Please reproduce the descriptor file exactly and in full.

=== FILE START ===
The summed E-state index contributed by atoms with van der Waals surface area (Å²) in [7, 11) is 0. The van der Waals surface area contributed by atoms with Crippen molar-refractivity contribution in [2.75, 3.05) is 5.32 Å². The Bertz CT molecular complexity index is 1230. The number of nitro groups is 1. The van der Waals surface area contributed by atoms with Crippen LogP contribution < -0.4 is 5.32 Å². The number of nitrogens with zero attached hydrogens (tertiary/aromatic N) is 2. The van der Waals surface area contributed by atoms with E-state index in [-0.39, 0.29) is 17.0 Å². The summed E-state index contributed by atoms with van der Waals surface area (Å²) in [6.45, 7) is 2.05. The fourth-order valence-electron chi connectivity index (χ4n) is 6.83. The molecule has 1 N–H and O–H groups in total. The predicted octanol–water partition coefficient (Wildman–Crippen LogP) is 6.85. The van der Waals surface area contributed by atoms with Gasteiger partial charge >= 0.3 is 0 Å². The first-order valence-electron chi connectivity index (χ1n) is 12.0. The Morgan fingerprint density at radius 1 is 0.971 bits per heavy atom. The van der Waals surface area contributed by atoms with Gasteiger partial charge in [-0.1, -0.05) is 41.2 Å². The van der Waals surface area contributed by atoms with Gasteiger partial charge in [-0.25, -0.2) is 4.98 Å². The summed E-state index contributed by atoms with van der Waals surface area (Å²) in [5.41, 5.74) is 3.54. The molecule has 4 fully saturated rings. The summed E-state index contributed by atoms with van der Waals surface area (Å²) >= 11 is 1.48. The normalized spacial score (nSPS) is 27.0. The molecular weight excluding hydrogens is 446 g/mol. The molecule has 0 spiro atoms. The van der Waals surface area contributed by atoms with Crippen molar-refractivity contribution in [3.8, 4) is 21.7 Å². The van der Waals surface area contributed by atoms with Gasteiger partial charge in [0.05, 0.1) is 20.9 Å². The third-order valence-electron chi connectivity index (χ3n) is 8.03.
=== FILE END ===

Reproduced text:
The summed E-state index contributed by atoms with van der Waals surface area (Å²) in [7, 11) is 0. The van der Waals surface area contributed by atoms with Crippen molar-refractivity contribution in [2.75, 3.05) is 5.32 Å². The Bertz CT molecular complexity index is 1230. The number of nitro groups is 1. The van der Waals surface area contributed by atoms with Crippen LogP contribution < -0.4 is 5.32 Å². The number of nitrogens with zero attached hydrogens (tertiary/aromatic N) is 2. The van der Waals surface area contributed by atoms with E-state index in [-0.39, 0.29) is 17.0 Å². The summed E-state index contributed by atoms with van der Waals surface area (Å²) in [6.45, 7) is 2.05. The fourth-order valence-electron chi connectivity index (χ4n) is 6.83. The molecule has 1 N–H and O–H groups in total. The predicted octanol–water partition coefficient (Wildman–Crippen LogP) is 6.85. The van der Waals surface area contributed by atoms with Gasteiger partial charge >= 0.3 is 0 Å². The first-order valence-electron chi connectivity index (χ1n) is 12.0. The Morgan fingerprint density at radius 1 is 0.971 bits per heavy atom. The van der Waals surface area contributed by atoms with Gasteiger partial charge in [-0.1, -0.05) is 41.2 Å². The van der Waals surface area contributed by atoms with Gasteiger partial charge in [-0.25, -0.2) is 4.98 Å². The summed E-state index contributed by atoms with van der Waals surface area (Å²) in [5.41, 5.74) is 3.54. The molecule has 4 fully saturated rings. The summed E-state index contributed by atoms with van der Waals surface area (Å²) >= 11 is 1.48. The normalized spacial score (nSPS) is 27.0. The molecular weight excluding hydrogens is 446 g/mol. The molecule has 0 spiro atoms. The van der Waals surface area contributed by atoms with Crippen molar-refractivity contribution in [3.8, 4) is 21.7 Å². The van der Waals surface area contributed by atoms with Gasteiger partial charge in [0.05, 0.1) is 20.9 Å². The third-order valence-electron chi connectivity index (χ3n) is 8.03.